Tips From the Potting Bench (Time to Till?)

Time to Till?

By Rita Jacinto, Two Rivers Tribune Contributing Writer

Is it time? That’s the big question in the spring garden. Is it time to rototill, is it time to plant this or that? These are the burning existential questions on every gardener’s mind these days. I’m not one to jump the gun and in most years I caution folks to wait until at least Mother’s Day if not Memorial Day before putting in their precious tomatoes and peppers, melons, summer and winter squashes, cukes, beans and corn. This years feels different though, I can’t explain it in any rational terms I just get the feeling the time is now.

What really tipped it for me was seeing the old guy down the street tilling up his little garden plot a few days ago. That signaled to me that the game is on and it’s time. Now, if you are a cautious gardener and need more rational proof than a gut feeling and the old guy down the street you could take your soil’s temperature.

That’s right, stick a thermometer in the ground and take its temperature. They make special soil thermometers that you can get at any nursery for around $10. Pick a place in the garden and stick the probe into the ground down about 6 inches and wait about 5 minuets then read the temperature. Do this in the early morning then again in mid to late afternoon and average the temps. Do this for three or four days. You can find charts of optimum soil temps for each veggie variety on line or in a good gardening book. In general, radish and peas can do ok at about 45 degrees, carrots, beets, parsnips and lettuce, all the leafy greens and brassicas are in the 50 degree area and the warm weather veggies like summer squash, tomatoes and cukes like 60 degrees, peppers, eggplant and melons do best a 70 degrees.

Knowing the soil temp is handy when it comes to direct seeding in the garden. That is planting seeds right into the ground rather than using transplants. Typically peas, carrots, beets, parsnips, radish, squashes, both wither and summer, cukes, pumpkins, all melons, corn and beans are direct seeded. If the soil temperature isn’t warm enough your seeds are likely to rot.

Direct seeding allows plants to establish deeper, more drought tolerant root systems and larger plants that can produce better.

Preparing the garden bed before you sow seeds is essential, loosen and amend the soil, remove any weeds and lay out your irrigation first. I use the round tip on the handle of my hoe to scratch out a furrow that the seeds will be planted in. The general rule of thumb is to plant the seed about three times the thickness of the seed.  Make sure to firm the soil over the row of seeds and gently water them in. Then make sure the soils stays moist until they germinate.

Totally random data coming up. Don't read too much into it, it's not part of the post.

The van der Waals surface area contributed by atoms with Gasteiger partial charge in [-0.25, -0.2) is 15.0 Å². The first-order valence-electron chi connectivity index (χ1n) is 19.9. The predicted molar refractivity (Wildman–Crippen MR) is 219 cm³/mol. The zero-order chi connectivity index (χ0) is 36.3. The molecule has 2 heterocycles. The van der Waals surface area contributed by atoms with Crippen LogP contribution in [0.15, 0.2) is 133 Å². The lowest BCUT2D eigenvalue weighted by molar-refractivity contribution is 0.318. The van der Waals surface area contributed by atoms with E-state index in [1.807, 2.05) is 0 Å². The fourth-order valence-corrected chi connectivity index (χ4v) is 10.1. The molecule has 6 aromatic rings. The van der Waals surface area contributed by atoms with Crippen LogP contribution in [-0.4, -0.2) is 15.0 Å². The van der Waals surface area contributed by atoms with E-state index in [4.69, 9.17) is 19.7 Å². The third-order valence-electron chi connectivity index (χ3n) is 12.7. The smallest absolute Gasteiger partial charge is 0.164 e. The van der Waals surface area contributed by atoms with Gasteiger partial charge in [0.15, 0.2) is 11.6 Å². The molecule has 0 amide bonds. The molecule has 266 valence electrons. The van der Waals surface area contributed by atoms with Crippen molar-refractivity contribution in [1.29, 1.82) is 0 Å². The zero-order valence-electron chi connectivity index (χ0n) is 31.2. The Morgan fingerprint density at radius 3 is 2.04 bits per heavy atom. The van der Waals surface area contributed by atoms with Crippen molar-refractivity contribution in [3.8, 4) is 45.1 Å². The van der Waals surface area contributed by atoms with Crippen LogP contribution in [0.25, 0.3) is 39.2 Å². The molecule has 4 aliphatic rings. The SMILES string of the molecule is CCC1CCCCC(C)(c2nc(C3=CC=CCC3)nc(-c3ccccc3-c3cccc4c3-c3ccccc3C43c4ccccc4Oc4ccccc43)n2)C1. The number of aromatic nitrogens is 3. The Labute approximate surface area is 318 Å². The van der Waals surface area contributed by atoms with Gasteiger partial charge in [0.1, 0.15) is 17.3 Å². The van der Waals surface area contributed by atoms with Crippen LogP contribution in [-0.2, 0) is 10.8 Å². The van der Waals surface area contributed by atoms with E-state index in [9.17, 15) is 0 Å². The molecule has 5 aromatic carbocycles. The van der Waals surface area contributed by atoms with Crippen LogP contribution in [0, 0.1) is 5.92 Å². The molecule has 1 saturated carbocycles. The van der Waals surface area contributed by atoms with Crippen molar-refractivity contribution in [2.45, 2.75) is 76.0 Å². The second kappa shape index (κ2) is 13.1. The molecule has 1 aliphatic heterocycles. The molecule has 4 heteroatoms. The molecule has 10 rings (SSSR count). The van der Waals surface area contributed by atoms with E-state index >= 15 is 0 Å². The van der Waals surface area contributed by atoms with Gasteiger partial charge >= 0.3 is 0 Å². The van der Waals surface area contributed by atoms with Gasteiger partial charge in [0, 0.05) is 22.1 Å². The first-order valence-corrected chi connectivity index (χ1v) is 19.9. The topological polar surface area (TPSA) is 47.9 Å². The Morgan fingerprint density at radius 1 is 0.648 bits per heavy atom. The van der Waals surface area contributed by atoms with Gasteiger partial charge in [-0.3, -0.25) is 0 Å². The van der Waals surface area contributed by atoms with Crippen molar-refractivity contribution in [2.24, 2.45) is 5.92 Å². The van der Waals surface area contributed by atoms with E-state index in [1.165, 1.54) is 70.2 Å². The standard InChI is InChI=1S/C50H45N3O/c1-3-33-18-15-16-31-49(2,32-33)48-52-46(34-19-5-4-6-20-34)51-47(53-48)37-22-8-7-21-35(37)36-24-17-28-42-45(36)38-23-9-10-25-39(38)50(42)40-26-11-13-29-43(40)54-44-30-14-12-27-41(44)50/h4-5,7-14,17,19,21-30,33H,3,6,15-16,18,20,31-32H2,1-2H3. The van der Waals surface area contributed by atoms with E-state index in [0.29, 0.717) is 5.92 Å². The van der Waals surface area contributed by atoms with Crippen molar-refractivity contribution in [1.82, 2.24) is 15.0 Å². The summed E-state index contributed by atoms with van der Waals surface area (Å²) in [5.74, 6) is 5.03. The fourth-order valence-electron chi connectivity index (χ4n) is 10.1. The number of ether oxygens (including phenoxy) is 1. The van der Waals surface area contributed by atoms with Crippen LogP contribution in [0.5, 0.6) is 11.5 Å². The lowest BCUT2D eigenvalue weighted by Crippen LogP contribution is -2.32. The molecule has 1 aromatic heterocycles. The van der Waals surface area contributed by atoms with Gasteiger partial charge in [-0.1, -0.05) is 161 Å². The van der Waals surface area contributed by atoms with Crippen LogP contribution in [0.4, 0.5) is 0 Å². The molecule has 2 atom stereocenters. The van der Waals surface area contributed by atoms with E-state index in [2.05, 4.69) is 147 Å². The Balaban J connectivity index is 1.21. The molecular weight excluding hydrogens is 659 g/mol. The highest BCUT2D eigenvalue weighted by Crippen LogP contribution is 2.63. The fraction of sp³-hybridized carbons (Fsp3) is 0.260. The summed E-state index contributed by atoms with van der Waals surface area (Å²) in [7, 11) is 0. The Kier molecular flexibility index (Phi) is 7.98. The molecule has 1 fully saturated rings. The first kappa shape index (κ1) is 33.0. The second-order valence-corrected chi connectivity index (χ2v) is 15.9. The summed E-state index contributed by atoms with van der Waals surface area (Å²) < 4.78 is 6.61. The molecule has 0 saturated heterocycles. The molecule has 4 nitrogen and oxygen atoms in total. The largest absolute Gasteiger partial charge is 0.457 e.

For vining things I use the old fashioned method of planting in hills. You create a hill by mounding the soil up into a 2 or 3-foot diameter mound spaced every 4 feet. Using the palm of your hand you create a bowl in the center of the mound.

The mounded soil heats up quicker than the ground and the bowl creates a place to catch water. The seeds are sown in the center of the bowl, I typically sow three to five seeds spaced about 3 inches apart using my finger to press them into the soil about an inch or two deep. Mulch all around the mound, water and you are done. A great trick for speeding up germination time and thwarting the birds is to use plastic milk jugs with the bottom removed as a cloche over the seeds. This acts like a mini greenhouse and jump-starts the seeds while preventing birds from digging up and eating them. Remember to remove it once the seeds up are up as they can easily fry on sunny days. They can go back on at night if need be.

Flying Blue Dog Homestead and Nursery, High Tide Permaculture and the Beneficial Living Center have gotten together to create a living seed bank, Seeds For Life a Living Seed Bank. We started over on the coast where 30 people became paid members and signed up to be trained as seed stewards.  Everyone was given seeds, a seed saving booklet and discounts at the Beneficial Living Center and Flying Blue Dog.  They will take the seeds home, grow them out and harvest the seed keeping some to continue working with and return a portion to the bank.

Our goal is to develop resilient, bioregionally adapted open pollinated seeds for organic growing conditions. Follow up workshops will deepen our seed saving skills. In the next few days we will be announcing a meeting in Willow Creek to introduce to the eastern part of the county. All are welcome to attend. Check out our page on FaceBook for more details or e-mail


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May 1st, 2012

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